An Garda Síochána currently operates 22 separate divisional control rooms, which, according to the last analysis by the Garda Inspectorate, receive a total of 1,500 calls, on average, a day.
This does not include calls made directly to local stations, which, in Dublin, exceeded the number of 999 calls by 40%.
Taoiseach Enda Kenny yesterday moved to reassure the public and said 999 calls would be answered under the contingency plans drawn up by the commissioner.
“Calls will be answered when calls come in as they do every day even with the full force on duty,” he told the Dáil.
However, Garda sources who spoke to the Irish Examiner said it was unclear how the control rooms were going to be staffed, and, more importantly, how the calls were going to be responded to given the uncertainty about what emergency cover will be available.
There were some reports yesterday that probationary gardaí — those recently graduated from college — are being trained to dispatch calls, but this could not be confirmed.
“How we are going to operate the 999 system is still unclear,” said one Garda source.
“But having a functioning 999 system, in terms of having people to take calls and dispatch cars and in terms of having enough gardaí to go to scenes, is probably our most important job.”
The staffing of control rooms and emergency cover to respond to the 999 calls will be dependent on the response of Garda members to the commissioner’s order, issued on Tuesday, directing them to turn up for work.
Local superintendents have been tasked with securing answers from gardaí regarding their compliance with the order. They were due to send their “return”, or estimates, to Garda HQ yesterday.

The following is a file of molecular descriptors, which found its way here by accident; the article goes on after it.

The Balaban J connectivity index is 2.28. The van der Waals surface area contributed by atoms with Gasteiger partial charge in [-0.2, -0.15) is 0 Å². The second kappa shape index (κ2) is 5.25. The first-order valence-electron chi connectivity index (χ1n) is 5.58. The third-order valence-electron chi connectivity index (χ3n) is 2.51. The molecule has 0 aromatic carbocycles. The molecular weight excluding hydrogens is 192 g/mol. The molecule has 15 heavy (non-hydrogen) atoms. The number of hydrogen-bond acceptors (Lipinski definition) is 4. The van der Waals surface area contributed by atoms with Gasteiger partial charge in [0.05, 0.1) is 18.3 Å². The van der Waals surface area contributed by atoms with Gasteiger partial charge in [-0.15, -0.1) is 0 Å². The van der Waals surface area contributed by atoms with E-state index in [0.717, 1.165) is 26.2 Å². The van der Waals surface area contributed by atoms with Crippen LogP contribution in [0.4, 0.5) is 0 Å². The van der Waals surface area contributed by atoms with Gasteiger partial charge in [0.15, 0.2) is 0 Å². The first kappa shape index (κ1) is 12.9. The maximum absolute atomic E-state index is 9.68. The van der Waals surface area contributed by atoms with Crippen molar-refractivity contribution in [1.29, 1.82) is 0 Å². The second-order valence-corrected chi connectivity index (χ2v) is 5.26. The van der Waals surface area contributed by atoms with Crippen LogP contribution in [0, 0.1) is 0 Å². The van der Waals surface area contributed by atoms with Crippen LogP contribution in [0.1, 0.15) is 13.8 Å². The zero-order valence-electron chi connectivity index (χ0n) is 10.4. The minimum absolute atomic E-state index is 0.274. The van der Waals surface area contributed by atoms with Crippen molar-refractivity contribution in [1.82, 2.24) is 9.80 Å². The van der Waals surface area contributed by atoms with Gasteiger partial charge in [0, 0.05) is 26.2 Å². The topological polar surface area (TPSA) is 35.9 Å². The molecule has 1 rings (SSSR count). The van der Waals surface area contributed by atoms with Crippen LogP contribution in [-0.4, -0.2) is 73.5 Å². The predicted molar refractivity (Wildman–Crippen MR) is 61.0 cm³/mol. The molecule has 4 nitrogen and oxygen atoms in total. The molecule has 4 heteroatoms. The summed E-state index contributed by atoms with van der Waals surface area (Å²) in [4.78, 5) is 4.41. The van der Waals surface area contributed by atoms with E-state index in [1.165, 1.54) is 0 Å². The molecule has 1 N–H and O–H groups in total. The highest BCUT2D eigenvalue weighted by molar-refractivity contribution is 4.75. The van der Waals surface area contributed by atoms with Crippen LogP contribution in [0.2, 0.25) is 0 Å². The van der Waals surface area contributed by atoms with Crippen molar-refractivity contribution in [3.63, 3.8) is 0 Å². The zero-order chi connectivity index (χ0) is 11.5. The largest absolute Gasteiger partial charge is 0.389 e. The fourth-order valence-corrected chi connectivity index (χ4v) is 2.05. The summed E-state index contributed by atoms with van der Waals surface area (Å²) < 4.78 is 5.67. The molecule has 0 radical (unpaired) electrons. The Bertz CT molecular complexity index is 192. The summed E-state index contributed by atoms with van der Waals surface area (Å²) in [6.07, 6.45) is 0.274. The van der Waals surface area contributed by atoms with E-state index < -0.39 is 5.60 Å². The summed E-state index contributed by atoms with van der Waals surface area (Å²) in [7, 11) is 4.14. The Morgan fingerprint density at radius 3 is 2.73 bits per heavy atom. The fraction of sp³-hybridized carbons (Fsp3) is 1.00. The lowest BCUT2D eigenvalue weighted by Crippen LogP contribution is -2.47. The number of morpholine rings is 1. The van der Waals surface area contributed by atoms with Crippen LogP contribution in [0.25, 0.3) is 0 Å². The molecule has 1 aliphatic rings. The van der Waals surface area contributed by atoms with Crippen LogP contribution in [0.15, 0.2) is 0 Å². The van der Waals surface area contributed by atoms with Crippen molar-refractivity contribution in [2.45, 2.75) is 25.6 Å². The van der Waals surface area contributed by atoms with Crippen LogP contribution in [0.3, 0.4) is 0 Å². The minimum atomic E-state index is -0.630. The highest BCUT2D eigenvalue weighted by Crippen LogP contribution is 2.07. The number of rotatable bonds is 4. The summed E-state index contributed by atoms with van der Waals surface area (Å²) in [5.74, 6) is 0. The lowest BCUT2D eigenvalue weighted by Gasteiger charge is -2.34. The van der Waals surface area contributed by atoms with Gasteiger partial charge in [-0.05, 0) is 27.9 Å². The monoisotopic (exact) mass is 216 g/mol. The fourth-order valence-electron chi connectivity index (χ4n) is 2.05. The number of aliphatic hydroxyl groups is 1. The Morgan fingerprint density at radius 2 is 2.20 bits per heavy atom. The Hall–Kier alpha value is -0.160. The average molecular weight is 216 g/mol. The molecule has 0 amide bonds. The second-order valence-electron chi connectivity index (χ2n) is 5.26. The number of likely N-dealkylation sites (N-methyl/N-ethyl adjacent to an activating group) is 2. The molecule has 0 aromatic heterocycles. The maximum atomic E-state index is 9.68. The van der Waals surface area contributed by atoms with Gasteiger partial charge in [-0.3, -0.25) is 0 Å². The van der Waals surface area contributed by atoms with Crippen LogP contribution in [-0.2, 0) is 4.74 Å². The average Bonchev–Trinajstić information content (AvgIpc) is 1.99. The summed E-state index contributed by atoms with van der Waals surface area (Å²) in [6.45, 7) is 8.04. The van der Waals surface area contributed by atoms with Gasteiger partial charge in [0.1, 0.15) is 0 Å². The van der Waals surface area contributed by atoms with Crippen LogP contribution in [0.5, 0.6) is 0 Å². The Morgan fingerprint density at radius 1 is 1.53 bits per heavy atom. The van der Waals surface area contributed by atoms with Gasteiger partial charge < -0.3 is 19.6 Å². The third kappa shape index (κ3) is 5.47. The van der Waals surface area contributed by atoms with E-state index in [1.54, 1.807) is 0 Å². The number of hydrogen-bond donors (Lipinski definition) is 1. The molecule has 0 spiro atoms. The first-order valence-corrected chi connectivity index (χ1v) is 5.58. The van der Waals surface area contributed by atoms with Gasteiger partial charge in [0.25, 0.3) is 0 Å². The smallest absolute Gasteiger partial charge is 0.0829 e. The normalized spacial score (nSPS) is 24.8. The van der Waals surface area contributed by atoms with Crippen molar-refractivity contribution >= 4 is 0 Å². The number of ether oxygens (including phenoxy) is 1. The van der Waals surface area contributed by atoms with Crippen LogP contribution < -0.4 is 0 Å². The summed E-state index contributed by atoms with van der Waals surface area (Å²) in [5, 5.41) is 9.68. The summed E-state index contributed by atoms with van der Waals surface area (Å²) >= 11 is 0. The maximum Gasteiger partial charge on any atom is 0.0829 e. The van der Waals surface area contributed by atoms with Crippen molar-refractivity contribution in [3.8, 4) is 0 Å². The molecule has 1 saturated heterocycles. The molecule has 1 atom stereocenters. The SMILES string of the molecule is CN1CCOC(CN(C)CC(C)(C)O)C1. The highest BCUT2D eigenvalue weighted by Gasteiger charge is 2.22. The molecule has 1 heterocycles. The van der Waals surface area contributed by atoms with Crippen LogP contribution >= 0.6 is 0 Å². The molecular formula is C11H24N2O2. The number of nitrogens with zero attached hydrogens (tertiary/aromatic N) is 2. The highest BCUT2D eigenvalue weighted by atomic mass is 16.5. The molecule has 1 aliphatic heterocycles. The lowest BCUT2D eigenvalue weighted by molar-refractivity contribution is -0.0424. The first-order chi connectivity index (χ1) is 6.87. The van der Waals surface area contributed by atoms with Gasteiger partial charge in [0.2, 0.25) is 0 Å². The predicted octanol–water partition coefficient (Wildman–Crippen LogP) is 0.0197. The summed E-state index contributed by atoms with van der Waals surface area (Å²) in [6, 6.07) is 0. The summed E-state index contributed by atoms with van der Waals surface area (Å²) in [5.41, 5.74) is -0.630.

Sources indicated that it could be this morning before the contingency plan is finalised, detailing what kind of cover can be provided, how many stations are to be closed, and what emergency duties will be provided.
The Emergency Response Unit and the five Regional Support Units will be operational to respond to shootings, armed robberies, and firearms incidents.
The Command and Control Centre in Dublin combines civilian call takers and Garda dispatchers. Outside Dublin, gardaí perform both duties.
Justin Moran of Age Action yesterday said: “If people are living by themselves in a farm miles from the nearest village, if there’s an intruder in the yard, they pick up the phone and dial 999, who answers and who is going to be sent?”
Antoinette Cunningham, president of the Association of Garda Sergeants & Inspectors told Morning Ireland yesterday: “Questions about contingency planning, I can’t answer those. Who’ll answer the phone? Those are questions for Garda management and the Government.”
As it stands, all 999 calls go through to a telecoms company and each call is diverted based on where callers are located to 22 divisional control rooms.